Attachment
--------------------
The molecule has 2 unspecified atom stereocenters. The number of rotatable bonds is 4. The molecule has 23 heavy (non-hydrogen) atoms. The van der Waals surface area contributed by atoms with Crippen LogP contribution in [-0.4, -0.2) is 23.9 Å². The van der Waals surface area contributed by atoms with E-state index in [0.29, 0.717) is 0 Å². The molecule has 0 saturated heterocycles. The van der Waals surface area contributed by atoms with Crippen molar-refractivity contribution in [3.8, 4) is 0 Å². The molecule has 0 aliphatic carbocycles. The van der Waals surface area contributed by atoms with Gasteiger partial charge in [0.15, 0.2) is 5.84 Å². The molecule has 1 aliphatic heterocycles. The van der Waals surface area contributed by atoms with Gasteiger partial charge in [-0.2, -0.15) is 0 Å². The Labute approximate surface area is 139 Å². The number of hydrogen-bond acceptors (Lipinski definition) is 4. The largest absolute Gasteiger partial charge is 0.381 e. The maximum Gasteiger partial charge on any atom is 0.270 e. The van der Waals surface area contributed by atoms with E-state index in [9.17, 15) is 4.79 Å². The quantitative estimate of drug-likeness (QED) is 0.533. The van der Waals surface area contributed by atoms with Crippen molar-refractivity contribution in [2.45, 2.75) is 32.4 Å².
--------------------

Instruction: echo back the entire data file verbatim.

The molecule has 2 unspecified atom stereocenters. The number of rotatable bonds is 4. The molecule has 23 heavy (non-hydrogen) atoms. The van der Waals surface area contributed by atoms with Crippen LogP contribution in [-0.4, -0.2) is 23.9 Å². The van der Waals surface area contributed by atoms with E-state index in [0.29, 0.717) is 0 Å². The molecule has 0 saturated heterocycles. The van der Waals surface area contributed by atoms with Crippen molar-refractivity contribution in [3.8, 4) is 0 Å². The molecule has 0 aliphatic carbocycles. The van der Waals surface area contributed by atoms with Gasteiger partial charge in [0.15, 0.2) is 5.84 Å². The molecule has 1 aliphatic heterocycles. The van der Waals surface area contributed by atoms with Gasteiger partial charge in [-0.2, -0.15) is 0 Å². The Labute approximate surface area is 139 Å². The number of hydrogen-bond acceptors (Lipinski definition) is 4. The largest absolute Gasteiger partial charge is 0.381 e. The maximum Gasteiger partial charge on any atom is 0.270 e. The van der Waals surface area contributed by atoms with E-state index in [9.17, 15) is 4.79 Å². The quantitative estimate of drug-likeness (QED) is 0.533. The van der Waals surface area contributed by atoms with Crippen molar-refractivity contribution in [2.45, 2.75) is 32.4 Å².